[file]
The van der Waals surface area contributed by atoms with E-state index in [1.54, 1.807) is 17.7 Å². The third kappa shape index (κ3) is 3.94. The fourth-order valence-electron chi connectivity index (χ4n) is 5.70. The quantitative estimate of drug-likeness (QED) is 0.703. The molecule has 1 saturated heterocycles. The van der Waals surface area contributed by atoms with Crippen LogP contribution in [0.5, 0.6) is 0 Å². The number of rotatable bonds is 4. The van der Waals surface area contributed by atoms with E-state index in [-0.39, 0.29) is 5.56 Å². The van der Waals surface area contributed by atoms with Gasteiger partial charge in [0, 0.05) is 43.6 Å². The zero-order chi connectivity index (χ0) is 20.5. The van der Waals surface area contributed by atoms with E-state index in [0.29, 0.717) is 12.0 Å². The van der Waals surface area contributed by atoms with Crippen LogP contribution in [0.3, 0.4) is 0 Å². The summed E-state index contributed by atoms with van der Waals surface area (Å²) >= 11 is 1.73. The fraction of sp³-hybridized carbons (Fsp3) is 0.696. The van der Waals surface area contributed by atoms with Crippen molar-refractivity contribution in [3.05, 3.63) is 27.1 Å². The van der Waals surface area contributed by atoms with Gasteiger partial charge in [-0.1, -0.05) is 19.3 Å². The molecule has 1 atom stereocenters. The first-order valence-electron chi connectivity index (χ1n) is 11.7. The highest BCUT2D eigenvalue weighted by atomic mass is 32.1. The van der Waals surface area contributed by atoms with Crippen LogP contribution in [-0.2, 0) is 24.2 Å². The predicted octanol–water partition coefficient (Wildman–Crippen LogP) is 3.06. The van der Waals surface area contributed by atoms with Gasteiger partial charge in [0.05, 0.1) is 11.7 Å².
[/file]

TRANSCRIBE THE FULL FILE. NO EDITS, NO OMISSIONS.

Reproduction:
The van der Waals surface area contributed by atoms with E-state index in [1.54, 1.807) is 17.7 Å². The third kappa shape index (κ3) is 3.94. The fourth-order valence-electron chi connectivity index (χ4n) is 5.70. The quantitative estimate of drug-likeness (QED) is 0.703. The molecule has 1 saturated heterocycles. The van der Waals surface area contributed by atoms with Crippen LogP contribution in [0.5, 0.6) is 0 Å². The number of rotatable bonds is 4. The van der Waals surface area contributed by atoms with E-state index in [-0.39, 0.29) is 5.56 Å². The van der Waals surface area contributed by atoms with Gasteiger partial charge in [0, 0.05) is 43.6 Å². The zero-order chi connectivity index (χ0) is 20.5. The van der Waals surface area contributed by atoms with E-state index in [0.29, 0.717) is 12.0 Å². The van der Waals surface area contributed by atoms with Crippen LogP contribution in [0.3, 0.4) is 0 Å². The summed E-state index contributed by atoms with van der Waals surface area (Å²) >= 11 is 1.73. The fraction of sp³-hybridized carbons (Fsp3) is 0.696. The van der Waals surface area contributed by atoms with Crippen molar-refractivity contribution in [3.05, 3.63) is 27.1 Å². The van der Waals surface area contributed by atoms with Gasteiger partial charge in [-0.1, -0.05) is 19.3 Å². The molecule has 1 atom stereocenters. The first-order valence-electron chi connectivity index (χ1n) is 11.7. The highest BCUT2D eigenvalue weighted by atomic mass is 32.1. The van der Waals surface area contributed by atoms with Crippen LogP contribution in [-0.2, 0) is 24.2 Å². The predicted octanol–water partition coefficient (Wildman–Crippen LogP) is 3.06. The van der Waals surface area contributed by atoms with Gasteiger partial charge in [0.05, 0.1) is 11.7 Å².